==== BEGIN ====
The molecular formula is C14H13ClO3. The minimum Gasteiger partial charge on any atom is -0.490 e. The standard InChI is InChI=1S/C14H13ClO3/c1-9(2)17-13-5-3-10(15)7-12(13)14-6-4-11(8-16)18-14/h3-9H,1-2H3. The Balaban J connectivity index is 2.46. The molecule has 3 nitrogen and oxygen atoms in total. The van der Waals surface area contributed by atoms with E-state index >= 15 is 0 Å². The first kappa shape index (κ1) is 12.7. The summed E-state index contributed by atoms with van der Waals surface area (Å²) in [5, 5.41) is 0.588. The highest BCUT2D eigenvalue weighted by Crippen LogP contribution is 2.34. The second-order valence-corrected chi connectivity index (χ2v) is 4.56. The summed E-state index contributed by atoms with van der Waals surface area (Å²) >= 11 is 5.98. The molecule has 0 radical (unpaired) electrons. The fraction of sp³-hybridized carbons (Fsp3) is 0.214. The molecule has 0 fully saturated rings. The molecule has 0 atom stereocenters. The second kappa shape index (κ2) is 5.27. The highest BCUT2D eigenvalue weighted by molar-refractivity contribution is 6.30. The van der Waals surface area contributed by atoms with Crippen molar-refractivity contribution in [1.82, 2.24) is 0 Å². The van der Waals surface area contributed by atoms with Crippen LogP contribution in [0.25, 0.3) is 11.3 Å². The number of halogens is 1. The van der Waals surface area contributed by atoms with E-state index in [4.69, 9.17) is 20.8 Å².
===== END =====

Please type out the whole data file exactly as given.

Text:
The molecular formula is C14H13ClO3. The minimum Gasteiger partial charge on any atom is -0.490 e. The standard InChI is InChI=1S/C14H13ClO3/c1-9(2)17-13-5-3-10(15)7-12(13)14-6-4-11(8-16)18-14/h3-9H,1-2H3. The Balaban J connectivity index is 2.46. The molecule has 3 nitrogen and oxygen atoms in total. The van der Waals surface area contributed by atoms with E-state index >= 15 is 0 Å². The first kappa shape index (κ1) is 12.7. The summed E-state index contributed by atoms with van der Waals surface area (Å²) in [5, 5.41) is 0.588. The highest BCUT2D eigenvalue weighted by Crippen LogP contribution is 2.34. The second-order valence-corrected chi connectivity index (χ2v) is 4.56. The summed E-state index contributed by atoms with van der Waals surface area (Å²) >= 11 is 5.98. The molecule has 0 radical (unpaired) electrons. The fraction of sp³-hybridized carbons (Fsp3) is 0.214. The molecule has 0 fully saturated rings. The molecule has 0 atom stereocenters. The second kappa shape index (κ2) is 5.27. The highest BCUT2D eigenvalue weighted by molar-refractivity contribution is 6.30. The van der Waals surface area contributed by atoms with Crippen molar-refractivity contribution in [1.82, 2.24) is 0 Å². The van der Waals surface area contributed by atoms with Crippen LogP contribution in [0.25, 0.3) is 11.3 Å². The number of halogens is 1. The van der Waals surface area contributed by atoms with E-state index in [4.69, 9.17) is 20.8 Å².